Paul doesn’t tell us who to judge and how to punish
them. That is not his purpose. He tells us to love them enough to find a way to
reach them and bring them back. If we don’t see this then we are very much in
danger of being like the church in Corinth
that was so frustrating to Paul.
are holy, if we are married to Jesus, we need to remember the wedding ring of
Jesus (which is not a ring, but a mark on his hands). It is like the mark of
God when he talks about being like a mother to us. “Can a mother forget the
baby at her breast and have no compassion on the child she has borne? Though she
may forget, I will not forget you! See, I have engraved you on the palms of my
hands.” (Isaiah 49:15-16)
I hate to say it (because I don’t like tattoos), but
it is as if the Lord has a tattoo on his hands, and it bears the name of every
soul and every life he loves. It is a pretty big tattoo, but God is infinite in
his love. Jesus is God, coming into the world with a compassion that will not
forget even one person that he loves. On the cross, with the points of nails,
the hands of God were marked with his love and compassion for us.
This is the mark of our marriage covenant to Jesus.
And the Lord says, “I will keep you and make you to be a covenant for the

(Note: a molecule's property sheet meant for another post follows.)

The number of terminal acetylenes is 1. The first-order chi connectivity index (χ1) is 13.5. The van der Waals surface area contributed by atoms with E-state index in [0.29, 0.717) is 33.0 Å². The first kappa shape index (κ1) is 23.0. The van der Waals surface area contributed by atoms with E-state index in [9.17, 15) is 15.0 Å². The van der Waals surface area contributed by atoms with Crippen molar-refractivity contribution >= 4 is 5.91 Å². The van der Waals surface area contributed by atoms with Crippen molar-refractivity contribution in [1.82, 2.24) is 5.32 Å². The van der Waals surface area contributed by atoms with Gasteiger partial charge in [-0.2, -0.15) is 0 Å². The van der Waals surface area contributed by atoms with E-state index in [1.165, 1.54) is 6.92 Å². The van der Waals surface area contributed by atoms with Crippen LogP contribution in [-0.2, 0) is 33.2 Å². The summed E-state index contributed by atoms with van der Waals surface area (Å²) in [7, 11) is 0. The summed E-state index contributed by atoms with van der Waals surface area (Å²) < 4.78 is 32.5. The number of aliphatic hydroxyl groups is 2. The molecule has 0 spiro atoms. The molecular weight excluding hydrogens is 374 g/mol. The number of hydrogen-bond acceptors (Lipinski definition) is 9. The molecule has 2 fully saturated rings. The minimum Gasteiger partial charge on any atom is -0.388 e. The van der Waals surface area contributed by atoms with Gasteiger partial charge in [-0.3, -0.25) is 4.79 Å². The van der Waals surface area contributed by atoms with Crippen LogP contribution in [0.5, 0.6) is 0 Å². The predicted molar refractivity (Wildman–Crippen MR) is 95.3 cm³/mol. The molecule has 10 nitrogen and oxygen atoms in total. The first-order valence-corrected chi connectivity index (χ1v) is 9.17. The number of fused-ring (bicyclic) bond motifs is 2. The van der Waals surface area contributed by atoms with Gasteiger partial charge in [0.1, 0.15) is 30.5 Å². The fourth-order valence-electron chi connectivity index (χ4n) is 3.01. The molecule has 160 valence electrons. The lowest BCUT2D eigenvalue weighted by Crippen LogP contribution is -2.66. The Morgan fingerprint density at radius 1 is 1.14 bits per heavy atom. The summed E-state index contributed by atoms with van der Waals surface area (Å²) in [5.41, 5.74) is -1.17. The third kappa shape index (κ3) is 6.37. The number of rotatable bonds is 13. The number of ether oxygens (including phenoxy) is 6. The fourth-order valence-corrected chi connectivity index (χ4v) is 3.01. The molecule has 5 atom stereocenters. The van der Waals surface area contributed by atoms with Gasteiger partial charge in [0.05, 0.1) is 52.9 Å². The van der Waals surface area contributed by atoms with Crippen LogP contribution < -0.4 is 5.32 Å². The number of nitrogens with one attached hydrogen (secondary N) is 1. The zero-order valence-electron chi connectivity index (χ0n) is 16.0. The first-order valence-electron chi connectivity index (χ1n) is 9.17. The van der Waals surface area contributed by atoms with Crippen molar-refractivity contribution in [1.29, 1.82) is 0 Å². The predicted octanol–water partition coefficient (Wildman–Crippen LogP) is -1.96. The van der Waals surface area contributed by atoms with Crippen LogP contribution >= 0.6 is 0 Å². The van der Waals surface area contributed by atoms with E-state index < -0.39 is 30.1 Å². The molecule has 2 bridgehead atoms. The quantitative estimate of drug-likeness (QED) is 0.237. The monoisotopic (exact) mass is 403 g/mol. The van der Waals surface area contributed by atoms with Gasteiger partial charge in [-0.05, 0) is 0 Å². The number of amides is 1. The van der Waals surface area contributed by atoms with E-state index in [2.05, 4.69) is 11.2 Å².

people….to say to the captives, ‘Come out,’ and to those in darkness, ‘Be
free!” (Isaiah 49:8-9)
No one knows how to take sin seriously until they
know how to love seriously. Paul said, “Shouldn’t you rather have been filled
with grief?” (1 Corinthians 5:2) Paul really meant the grief you feel in
response to a death.
A long time ago in my ministry, I began to notice the
comforters who would come up to a person who had lost a loved one. The best
comforters were the people who knew a similar grief, a similar loss, of their
They almost didn’t need to say anything. Their
presence was healing.
But I saw that, in comforting others, they were
reliving their own grief in their own quiet way. Time had given them
perspective in their loss and sorrow, but time did not give them forgetfulness.
Time had brought more of Jesus to them, but it was the Jesus of the cross and
the resurrection, and not a Jesus without wounds. But that is where healing and
salvation get their power and become, living things.
It’s the same with the seriousness of sin. Our
effective and loving grief for the sins of others can only come from our own
experience of our own sins, and the wounding, and the dying, and the rising of
Jesus for each of us.
Without that genuine grief and the love that comes
from it, we are dangerous. Without that grief and love, we are more dangerous
as people of faith than we would be without our faith. But, with the holiness
that is built upon love, when we are one with Jesus in spirit, we can find the
best and clearest way to say, “Come out! Be free!”